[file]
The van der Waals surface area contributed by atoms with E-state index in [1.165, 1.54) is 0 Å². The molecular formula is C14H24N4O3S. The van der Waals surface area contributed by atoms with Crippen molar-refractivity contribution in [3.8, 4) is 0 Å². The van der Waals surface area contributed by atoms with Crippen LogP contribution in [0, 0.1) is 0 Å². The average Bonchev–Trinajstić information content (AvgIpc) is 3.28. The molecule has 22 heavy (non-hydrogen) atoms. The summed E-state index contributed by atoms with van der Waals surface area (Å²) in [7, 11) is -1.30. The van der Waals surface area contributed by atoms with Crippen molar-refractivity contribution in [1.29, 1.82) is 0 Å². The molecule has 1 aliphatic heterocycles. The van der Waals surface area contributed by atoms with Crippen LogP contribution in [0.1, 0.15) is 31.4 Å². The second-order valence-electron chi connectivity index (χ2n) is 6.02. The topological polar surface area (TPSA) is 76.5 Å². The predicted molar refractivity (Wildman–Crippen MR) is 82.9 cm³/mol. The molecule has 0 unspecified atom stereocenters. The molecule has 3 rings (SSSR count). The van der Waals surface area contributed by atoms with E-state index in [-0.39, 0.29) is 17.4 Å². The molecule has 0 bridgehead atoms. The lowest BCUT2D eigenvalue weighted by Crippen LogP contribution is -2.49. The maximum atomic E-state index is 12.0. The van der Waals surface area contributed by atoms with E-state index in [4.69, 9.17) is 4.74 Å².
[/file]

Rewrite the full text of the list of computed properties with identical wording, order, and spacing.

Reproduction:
The van der Waals surface area contributed by atoms with E-state index in [1.165, 1.54) is 0 Å². The molecular formula is C14H24N4O3S. The van der Waals surface area contributed by atoms with Crippen molar-refractivity contribution in [3.8, 4) is 0 Å². The van der Waals surface area contributed by atoms with Crippen LogP contribution in [0, 0.1) is 0 Å². The average Bonchev–Trinajstić information content (AvgIpc) is 3.28. The molecule has 22 heavy (non-hydrogen) atoms. The summed E-state index contributed by atoms with van der Waals surface area (Å²) in [7, 11) is -1.30. The van der Waals surface area contributed by atoms with Crippen molar-refractivity contribution in [1.29, 1.82) is 0 Å². The molecule has 1 aliphatic heterocycles. The van der Waals surface area contributed by atoms with Crippen LogP contribution in [0.1, 0.15) is 31.4 Å². The second-order valence-electron chi connectivity index (χ2n) is 6.02. The topological polar surface area (TPSA) is 76.5 Å². The predicted molar refractivity (Wildman–Crippen MR) is 82.9 cm³/mol. The molecule has 0 unspecified atom stereocenters. The molecule has 3 rings (SSSR count). The van der Waals surface area contributed by atoms with E-state index in [-0.39, 0.29) is 17.4 Å². The molecule has 0 bridgehead atoms. The lowest BCUT2D eigenvalue weighted by Crippen LogP contribution is -2.49. The maximum atomic E-state index is 12.0. The van der Waals surface area contributed by atoms with E-state index in [4.69, 9.17) is 4.74 Å².